Below is the eulogy that I wrote, which I read standing before a mortuary filled with mourners for my son one week after his death. It’s one piece in the tapestry of writing that will be used to illustrate Michael’s brief time on this Earth. I hope it will pique your interest and encourage you to read the book when it comes out, hopefully by this time next year. If you’d be interested in pre-ordering the book, leave a comment letting me know and I’ll put you on the list, making sure you get your copy when the time comes. It would be great to know that someone is interested, and that I will be writing this for someone other than myself.
Michael Daniel Lee Booth
When Mike said, “I love you”, it was forever, and when he called you his friend, you knew you could depend on him to stand by you, no matter what. He loved to try new things, to explore and to learn. He had a love for life and for all that he held sacred. Mike strove for excellence in all that he did, and lived by a code of honor that was extremely tough to uphold. His Christian upbringing was intermixed with Hindu and Buddhist beliefs to make up the tapestry of his own personal belief system that was disciplined and unyielding. When he made mistakes, Mike was harder on himself than anyone else ever could have been.
When he got mixed up with the wrong people and things, he made some poor choices. He did not deny what he had done, but instead stood up and accepted the punishment that was given to him. He tried to make amends for his wrongs and was on his way to accomplishing that goal. He expressed great sorrow for his errors, and inflicted emotional punishment on himself over and above what the law could ever require of him.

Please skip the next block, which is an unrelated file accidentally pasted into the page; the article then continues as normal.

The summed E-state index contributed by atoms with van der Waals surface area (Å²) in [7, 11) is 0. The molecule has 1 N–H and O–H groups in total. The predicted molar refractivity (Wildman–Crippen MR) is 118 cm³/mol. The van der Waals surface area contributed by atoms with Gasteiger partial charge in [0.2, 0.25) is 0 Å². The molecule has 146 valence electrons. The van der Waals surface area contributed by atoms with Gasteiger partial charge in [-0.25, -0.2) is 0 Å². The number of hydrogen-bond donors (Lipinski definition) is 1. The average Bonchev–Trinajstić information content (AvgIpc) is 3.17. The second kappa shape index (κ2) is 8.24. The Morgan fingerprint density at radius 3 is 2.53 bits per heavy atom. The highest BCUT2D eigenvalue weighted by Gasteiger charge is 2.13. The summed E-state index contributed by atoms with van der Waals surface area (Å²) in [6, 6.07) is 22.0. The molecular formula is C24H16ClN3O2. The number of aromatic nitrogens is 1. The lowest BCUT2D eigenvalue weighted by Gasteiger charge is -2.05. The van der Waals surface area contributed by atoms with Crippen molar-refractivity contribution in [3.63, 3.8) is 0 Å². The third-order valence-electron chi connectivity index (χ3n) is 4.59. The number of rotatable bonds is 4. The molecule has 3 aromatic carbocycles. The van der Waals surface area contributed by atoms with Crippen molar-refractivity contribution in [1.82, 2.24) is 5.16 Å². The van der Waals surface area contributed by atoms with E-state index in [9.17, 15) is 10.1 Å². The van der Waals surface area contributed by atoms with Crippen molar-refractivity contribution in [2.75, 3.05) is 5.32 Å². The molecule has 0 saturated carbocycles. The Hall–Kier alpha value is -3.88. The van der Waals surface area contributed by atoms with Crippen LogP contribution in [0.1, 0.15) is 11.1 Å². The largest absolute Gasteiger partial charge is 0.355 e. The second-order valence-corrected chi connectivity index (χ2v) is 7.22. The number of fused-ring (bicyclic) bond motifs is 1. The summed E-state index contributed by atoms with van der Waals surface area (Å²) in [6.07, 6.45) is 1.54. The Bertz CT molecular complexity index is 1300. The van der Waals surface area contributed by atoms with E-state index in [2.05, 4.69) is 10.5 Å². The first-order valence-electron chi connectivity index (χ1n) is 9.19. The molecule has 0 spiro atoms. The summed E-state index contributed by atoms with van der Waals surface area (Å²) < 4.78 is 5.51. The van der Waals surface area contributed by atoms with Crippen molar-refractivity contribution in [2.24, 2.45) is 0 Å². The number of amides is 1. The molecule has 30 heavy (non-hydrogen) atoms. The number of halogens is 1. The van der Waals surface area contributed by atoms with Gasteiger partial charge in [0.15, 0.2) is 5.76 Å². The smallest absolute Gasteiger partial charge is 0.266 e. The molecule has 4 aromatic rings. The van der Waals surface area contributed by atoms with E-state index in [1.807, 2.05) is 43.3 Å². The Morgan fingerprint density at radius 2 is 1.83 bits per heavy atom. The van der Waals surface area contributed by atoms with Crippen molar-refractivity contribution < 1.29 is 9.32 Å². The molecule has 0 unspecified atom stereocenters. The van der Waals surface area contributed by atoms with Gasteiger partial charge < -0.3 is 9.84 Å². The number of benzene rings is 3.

He had a strong will and could accomplish anything that he set his mind to, including learning to speak Japanese and perform martial arts skillfully, all on his own. Mike had a love for Japanese culture and he could have lived off of green tea and sushi. His knowledge and skills were gladly shared with those who wished to learn. Mike had a love for nature and enjoyed all kinds of outdoor activities, including skiing, hunting, fishing and hiking. His imagination was endless and he created stories and drawings that reveal a talent far beyond his tender youth.
Mike was so much to so many people; a loving son, a dependable big brother, a doting little brother, a respectful grandson, a loyal friend and a devoted husband. He loved his dog, Zaar, who was a companion and loyal friend to him. Mike was sensitive, and hurt so easily and so deeply, yet he was too strong willed to ever let it show outwardly. Only through his writing, can we glimpse the love that he embraced or the pain that he felt. When he loved, he loved with all of his being. Mike was fun loving and enjoyed spending time with those that were important in his life. He had beautiful curls and the most wonderful smile, which could light up my heart whenever I saw it. Mike turned 19 three weeks ago. He had a whole life ahead of him. He was much too young to be called home to God.